At least one arrest is claimed to have resulted from the use of facial recognition technology in Chicago, though the usefulness of facial recognition in even this one arrest is in dispute.

Legal and Privacy Concerns

The secure storage of biometric data is increasingly important as biometrics such as fingerprints are used for authentication purposes. In Illinois we have the Biometric Information Privacy Act (BIPA) which regulates the collection of biometric data, by required consent as well as limits on how long the data can be stored. There are currently lawsuits against companies like Facebook and Shutterfly for collecing biometric information for commercial purposes in violation of this act. Unfortunately, law enforcement may not be regulated by BIPA.

Cell Site Simulators

Cell site simulators or IMSI catchers, also often referred to as Stingrays after the device sold by Harris Corporation, are controversial cellphone surveillance devices. They operate by masquerading as a cellphone tower, forcing any phones in the vicinity to connect to them.

Cell Site Simulator

Where

The locations of these devices are unknown as they are mobile and some are as small as to be easily concealed. However there do exists some efforts to detect them.

Costs

Over the last ten years, over $700,000 has been spent on cell tracking equipment including Harris Corporations's Stingray, KingFish, and AmberJack and Digital Receiver Technologies' DRTBox. The details of cell site simulator purchases is known from work by Freddy Martinez, who first revealed that Chicago police had purchased Stingray devices from Harris corporation and Ali Winston, who revealed that cell site simulators had been first purchased by Chicago police as far back as 2005.

Capabilities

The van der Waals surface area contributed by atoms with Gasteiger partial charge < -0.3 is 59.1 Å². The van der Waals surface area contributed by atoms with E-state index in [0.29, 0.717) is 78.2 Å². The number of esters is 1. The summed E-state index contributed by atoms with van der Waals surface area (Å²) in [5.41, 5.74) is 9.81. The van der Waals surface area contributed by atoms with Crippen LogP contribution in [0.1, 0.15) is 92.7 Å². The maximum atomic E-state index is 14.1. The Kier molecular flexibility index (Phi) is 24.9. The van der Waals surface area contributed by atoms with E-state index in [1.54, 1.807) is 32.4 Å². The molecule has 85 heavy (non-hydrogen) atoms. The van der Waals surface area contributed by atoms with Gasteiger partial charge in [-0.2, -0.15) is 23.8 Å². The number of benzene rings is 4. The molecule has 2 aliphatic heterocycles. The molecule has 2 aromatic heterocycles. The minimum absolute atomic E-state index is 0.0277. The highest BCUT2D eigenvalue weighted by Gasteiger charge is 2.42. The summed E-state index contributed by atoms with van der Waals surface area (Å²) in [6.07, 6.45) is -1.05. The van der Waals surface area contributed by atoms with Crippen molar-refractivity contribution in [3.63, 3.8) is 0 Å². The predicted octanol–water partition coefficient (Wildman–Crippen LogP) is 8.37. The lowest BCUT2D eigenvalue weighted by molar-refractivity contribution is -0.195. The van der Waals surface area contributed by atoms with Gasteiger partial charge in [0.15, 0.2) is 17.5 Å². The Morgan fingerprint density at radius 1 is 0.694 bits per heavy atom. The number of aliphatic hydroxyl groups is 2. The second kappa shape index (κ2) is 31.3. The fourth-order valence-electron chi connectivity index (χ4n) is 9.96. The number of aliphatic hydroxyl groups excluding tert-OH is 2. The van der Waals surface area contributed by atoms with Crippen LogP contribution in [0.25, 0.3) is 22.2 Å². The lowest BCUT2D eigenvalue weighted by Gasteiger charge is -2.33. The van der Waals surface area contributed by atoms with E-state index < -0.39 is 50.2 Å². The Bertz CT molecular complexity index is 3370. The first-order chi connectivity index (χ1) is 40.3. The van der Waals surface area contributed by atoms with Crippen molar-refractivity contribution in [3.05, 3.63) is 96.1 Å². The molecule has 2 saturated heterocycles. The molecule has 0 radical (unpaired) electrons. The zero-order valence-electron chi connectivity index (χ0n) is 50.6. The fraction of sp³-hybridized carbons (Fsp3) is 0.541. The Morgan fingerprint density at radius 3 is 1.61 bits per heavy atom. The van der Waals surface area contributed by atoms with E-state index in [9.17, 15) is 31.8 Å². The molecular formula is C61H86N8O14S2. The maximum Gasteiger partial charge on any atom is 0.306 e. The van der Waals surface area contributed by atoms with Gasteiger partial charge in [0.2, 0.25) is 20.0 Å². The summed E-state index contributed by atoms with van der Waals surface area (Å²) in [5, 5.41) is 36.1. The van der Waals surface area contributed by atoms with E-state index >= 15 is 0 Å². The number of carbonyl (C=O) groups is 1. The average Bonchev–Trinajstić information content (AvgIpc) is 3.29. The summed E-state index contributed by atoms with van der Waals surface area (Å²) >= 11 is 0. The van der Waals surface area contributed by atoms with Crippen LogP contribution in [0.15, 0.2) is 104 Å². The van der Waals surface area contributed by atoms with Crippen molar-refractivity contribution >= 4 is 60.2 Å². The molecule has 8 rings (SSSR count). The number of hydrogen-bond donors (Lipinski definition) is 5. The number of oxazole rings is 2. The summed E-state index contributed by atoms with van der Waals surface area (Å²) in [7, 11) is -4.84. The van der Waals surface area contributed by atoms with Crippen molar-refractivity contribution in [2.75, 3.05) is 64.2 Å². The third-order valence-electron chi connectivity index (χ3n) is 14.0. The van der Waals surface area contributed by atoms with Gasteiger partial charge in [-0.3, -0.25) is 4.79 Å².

Depending on the model and upgrades available on the specific cell site simulator, these devices can be used to get the International Mobile Subscriber Identities (IMSI) of those near the cell site simulator, can be used to interfere with the cellphone's ability to make calls and send texts (denial of service), and in some cases can enable the interception of the content of messages and calls. Read more at the EFF's excellent FAQ about Cell Site Simulators.

Efficacy

Unknown. It is also unclear how often these devices have been used in the city, though there are reports that they have been used at political protests.

Legal and Privacy Concerns

There are serious legal questions surrounding cell site simulators. The manner in which these devices operate involves the indiscriminate data collection from phones of innocent bystanders.

Recently, the Department of Homeland Security and the Department of Justice have both published new policies on the use of these devices at the federal level, requiring warrants for their use. In Chicago, these devices have been used with Pen Register/Trap and Trace orders but not warrants.

These devices are also potentially in violation of state level protection from local surveillance regulation.

Harris Stingray cell site simulator
Harris Corporation's Stingray II
Credit: U.S. Patent and Trademark Office

Shotspotter

Shotspotter is an audio surveillance system. It consists of sensors - microphones - distributed over a neighborhood in order to determine the location of a gunshot. This sensor data can be used to distinguish gunshots from similar sounds such as fireworks and cars backfiring.

Shotspotter sensor

Where

Distributed through the Englewood, Harrison, Chicago Lawn and Grand Crossing neighborhoods with approximately 45-60 sensors.

Costs

Shotspotter costs approximately "$100,000 for every 1.5 square miles" of coverage. This Shotspotter deployment in Chicago was funded primarily through asset forfeiture. In addition to the cost of the devices themselves, there are additional costs due to police responding to false alarms from fireworks and cars backfiring.